Media Centre - Media release - 6 September 2022

Plan International statement as Somalia nears famine: “It should never have come to this.”

The UN’s humanitarian chief Martin Griffiths has said that famine will occur in October in parts of Somalia according to the latest food security and nutrition analysis.

In 2011, the last time a famine was declared in Somalia, 260,000 people lost their lives. Half of those who died were children under the age of five. This time, the death toll could be even worse. This year’s drought is more severe and is affecting more parts of the country than in 2011.

There are already an estimated 213,000 people classed as being at IPC level 5, meaning they face catastrophic hunger and starvation. This emergency is only likely to get even worse, with forecasts now predicting that October could bring an unprecedented fifth consecutive failed rainy season. Already, nearly 920,000 people have been forced to leave their homes in search of food and water.

Communities that Plan International work with say they are enduring the worst hunger they have experienced in their lifetimes.

Sadia Allin, Head of Mission for Plan International in Somalia and Somaliland said: 

It is devastating that we have reached the point where children in parts of Somalia are on the brink of famine. It should never have come to this. International action is needed more urgently than ever before. Children are already dying from hunger. Unless humanitarian aid is urgently and immediately stepped up, we face a situation where thousands more children will lose their lives needlessly and countless others will face other dangers and rights violations such as rape, violence and early marriage.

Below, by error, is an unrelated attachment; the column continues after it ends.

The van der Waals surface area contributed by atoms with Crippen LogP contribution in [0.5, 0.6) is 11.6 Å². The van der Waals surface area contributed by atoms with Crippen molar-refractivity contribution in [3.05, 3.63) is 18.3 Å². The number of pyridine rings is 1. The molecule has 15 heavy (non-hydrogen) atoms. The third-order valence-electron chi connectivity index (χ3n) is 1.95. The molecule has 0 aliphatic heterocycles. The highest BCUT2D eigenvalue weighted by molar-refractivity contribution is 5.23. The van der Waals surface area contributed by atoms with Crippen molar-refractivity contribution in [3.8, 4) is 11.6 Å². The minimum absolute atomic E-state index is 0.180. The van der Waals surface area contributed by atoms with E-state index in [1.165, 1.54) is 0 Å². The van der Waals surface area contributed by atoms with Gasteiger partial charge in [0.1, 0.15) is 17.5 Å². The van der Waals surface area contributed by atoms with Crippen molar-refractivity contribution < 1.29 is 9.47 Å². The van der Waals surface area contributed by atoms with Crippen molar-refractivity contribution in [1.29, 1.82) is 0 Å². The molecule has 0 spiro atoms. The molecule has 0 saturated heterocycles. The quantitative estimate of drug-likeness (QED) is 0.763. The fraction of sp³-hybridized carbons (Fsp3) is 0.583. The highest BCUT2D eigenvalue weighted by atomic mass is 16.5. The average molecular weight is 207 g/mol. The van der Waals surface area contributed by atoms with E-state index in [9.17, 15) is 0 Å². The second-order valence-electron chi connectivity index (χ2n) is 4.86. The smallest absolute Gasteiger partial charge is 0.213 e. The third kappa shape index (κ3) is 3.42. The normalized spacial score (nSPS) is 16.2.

“As is so often the case, girls and young women will be the hardest hit by this crisis. When food is scarce, girls often eat less and they eat last. They are more likely than boys to be taken out of school to help find food, to face gender-based violence or to be married early to reduce the number of mouths their families need to feed.

“Nothing is more painful than for a mother to watch helplessly as her child is starving. We have met mothers who don’t have a single grain to feed their children and have resorted to boiling water so the child will think they have a meal. Others have married their daughters as young as 14 in exchange for help.

“We have been fearing this situation for months. We now have a very brief window of time to save as many lives as possible. We urgently need more support from donors so that we can reach more children, especially girls, and their families before it’s too late.”

Plan International Australia is calling for urgent support from the Australian Government in the form of a $150 million Famine Prevention Package to avert the worst impacts of this crisis and prevent the deaths of thousands of children.

It is feared that by the end of this year, 1.5 million Somalian children under the age of five (50% of Somali children) will be acutely malnourished, including 380,000 who are likely to be severely malnourished.